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Nakua Konohia-Lind of Hāna, Maui, takes the helm of Hōkūle‘a during the Mālama Honua Worldwide Voyage.

Sand like an expertʻ: Hāna program empowers at-risk youth through hands-on learning

Jan. 17, 2018

Contributed by Ma Ka Hāna Ka ‘Ike

Through Kamehameha Schools community investment partner, Ma Ka Hana Ka ʻIke, Nakua Konohia-Lind learned wayfaring and navigation skills that made him the youngest person ever to take the helm of the Polynesian voyaging canoe Hōkūle‘a.

Konohia-Lind honed his sailing skills by being a crew member on more than half the legs of Hōkūle‘a’s three-year Mālama Honua Worldwide Voyage.

Ma Ka Hana Ka ʻIke (MKHKI) is an award-winning vocational training program for at-risk youth in Hāna, Maui.

With its Sustainable Building Program, Mahele Farm Program and Ku‘i ‘Ai Program, Ma Ka Hana Ka ʻIke teaches academic subjects through real-life, hands-on application. Its projects meet real school and community needs, so students’ education immediately serves those whose lives it touches.

The hands-on program taught 14-year-old Konohia-Lind valuable skills that he would take with him to Honolulu Community College. Now, at age 24, he says he wouldn’t be where he is today without knowing how to sand.

“The tools that I [earned] during my years with Ma Ka Hana Ka ‘Ike I took to college … I was probably one of the better ones in [shop class] in college because I knew how to use all [the tools].  I became the ‘go-to-guy.’”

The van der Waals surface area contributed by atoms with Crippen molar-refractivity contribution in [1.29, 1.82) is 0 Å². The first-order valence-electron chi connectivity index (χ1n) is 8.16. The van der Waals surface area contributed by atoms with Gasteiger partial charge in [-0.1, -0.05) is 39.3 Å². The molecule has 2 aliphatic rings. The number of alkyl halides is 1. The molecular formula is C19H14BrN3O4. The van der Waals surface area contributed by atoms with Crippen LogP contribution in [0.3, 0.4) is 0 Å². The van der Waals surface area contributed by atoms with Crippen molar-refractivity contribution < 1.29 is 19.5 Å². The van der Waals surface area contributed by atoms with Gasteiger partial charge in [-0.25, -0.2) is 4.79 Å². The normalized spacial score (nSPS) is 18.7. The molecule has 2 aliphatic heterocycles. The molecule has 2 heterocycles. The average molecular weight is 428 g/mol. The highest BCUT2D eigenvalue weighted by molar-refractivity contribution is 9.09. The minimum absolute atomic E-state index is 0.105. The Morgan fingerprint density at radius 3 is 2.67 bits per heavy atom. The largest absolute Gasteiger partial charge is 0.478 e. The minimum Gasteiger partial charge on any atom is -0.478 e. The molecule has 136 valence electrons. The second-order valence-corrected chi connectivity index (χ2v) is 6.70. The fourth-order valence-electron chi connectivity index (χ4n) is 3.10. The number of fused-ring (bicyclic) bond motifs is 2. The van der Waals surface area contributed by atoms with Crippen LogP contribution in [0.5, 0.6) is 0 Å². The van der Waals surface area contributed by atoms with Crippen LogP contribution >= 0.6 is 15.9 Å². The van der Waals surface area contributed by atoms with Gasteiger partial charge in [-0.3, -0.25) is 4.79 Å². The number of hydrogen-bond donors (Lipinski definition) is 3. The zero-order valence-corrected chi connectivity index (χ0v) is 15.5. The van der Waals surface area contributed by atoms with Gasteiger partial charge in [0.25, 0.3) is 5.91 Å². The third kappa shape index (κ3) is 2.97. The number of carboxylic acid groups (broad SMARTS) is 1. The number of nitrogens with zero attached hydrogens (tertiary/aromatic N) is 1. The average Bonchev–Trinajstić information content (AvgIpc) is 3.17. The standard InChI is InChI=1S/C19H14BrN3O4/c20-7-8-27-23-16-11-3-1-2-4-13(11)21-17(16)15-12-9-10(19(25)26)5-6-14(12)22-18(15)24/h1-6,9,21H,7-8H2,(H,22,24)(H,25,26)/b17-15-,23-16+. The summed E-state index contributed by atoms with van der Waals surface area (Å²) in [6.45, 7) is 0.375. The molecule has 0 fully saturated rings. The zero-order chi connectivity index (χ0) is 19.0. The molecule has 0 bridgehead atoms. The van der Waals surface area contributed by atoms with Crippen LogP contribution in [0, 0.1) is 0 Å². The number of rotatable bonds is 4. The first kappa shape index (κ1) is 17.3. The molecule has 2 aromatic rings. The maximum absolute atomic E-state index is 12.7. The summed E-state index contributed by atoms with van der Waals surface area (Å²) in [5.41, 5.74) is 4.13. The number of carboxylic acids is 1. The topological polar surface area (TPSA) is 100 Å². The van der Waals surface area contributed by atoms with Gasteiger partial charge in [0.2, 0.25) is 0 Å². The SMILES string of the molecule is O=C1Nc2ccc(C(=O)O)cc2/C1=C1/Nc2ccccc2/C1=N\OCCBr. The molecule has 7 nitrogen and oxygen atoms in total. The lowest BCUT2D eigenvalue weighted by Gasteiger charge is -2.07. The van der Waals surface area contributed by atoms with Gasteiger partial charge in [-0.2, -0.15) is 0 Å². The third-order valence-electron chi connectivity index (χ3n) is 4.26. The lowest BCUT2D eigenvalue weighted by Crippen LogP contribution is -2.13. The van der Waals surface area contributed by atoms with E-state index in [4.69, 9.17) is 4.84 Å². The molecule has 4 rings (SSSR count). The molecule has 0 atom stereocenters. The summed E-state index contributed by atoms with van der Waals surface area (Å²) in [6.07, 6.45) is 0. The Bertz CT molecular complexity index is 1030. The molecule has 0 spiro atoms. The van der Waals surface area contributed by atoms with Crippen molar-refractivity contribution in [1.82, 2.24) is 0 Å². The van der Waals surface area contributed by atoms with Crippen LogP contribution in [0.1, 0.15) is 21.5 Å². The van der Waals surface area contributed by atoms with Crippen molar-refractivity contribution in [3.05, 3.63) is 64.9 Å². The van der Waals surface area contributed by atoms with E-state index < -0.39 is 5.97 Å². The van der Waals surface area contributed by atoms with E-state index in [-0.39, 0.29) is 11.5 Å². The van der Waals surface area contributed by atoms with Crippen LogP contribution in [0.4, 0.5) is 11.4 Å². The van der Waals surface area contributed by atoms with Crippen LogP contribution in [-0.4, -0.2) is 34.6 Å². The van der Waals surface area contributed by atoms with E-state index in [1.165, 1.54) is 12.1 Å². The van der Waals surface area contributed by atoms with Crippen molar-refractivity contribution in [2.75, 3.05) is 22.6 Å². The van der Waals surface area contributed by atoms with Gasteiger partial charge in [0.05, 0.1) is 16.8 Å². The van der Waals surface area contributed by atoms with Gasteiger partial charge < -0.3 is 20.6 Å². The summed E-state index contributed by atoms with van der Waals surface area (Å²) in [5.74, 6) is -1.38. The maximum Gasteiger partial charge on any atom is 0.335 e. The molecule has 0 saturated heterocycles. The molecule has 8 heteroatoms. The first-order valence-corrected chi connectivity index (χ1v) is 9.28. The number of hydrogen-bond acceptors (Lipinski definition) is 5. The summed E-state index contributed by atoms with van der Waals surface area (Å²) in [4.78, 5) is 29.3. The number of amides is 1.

When master navigator Nainoa Thompson met Nakua at Honolulu Community College five years ago, Nakua was studying marine mechanics. Thompson had asked HCC’s boat maintenance class if anyone could sand the bottom of the canoe.

“I knew how to sand like an expert,” says Nakua. “So I was like, I’m down, let’s do it … Simple thing like know how to sand took me a long way.”

Nakua’s great-grandfather Sam Kalalau, Sr., sailed with Thompson on the Hōkūle‘a’s 1976 Tahiti voyage. Polynesian Voyaging Society founder Herb Kane once noted that Kalalau was revered among the crew for his deep knowledge of the sea and for his strength. Kalalau was both a leader and a teacher, but also willing to jump in with the crew to do whatever was needed. Nakua is following in his ancestor’s footsteps.

“All work ethic” is what Nakua says MKHKI taught him. “Whether working in the MKHKI program or working on the canoe, I just work hard … for the feeling, that I did something good for someone else besides myself. It’s not for me to work hard, it’s to represent my kūpuna [elders] and the people after me.

Nakua also hopes to someday start his own Ma Ka Hana Ka ‘Ike-style program—with canoes.

“Like what the program is all about, trying to get kids in the community to do something that also teaches them to go about in life, or school ... I want to make a program with the canoe, that gets kids off the streets and hopefully doing something good, for their tradition, for their culture … to ensure we have resources for our future generations.”

As a teenager in Hāna, Nakua Konohia-Lind credited Ma Ka Hana Ka ʻIke with giving him a foundation toward learning academic subjects and lifelong skills through real-life, hands-on learning.

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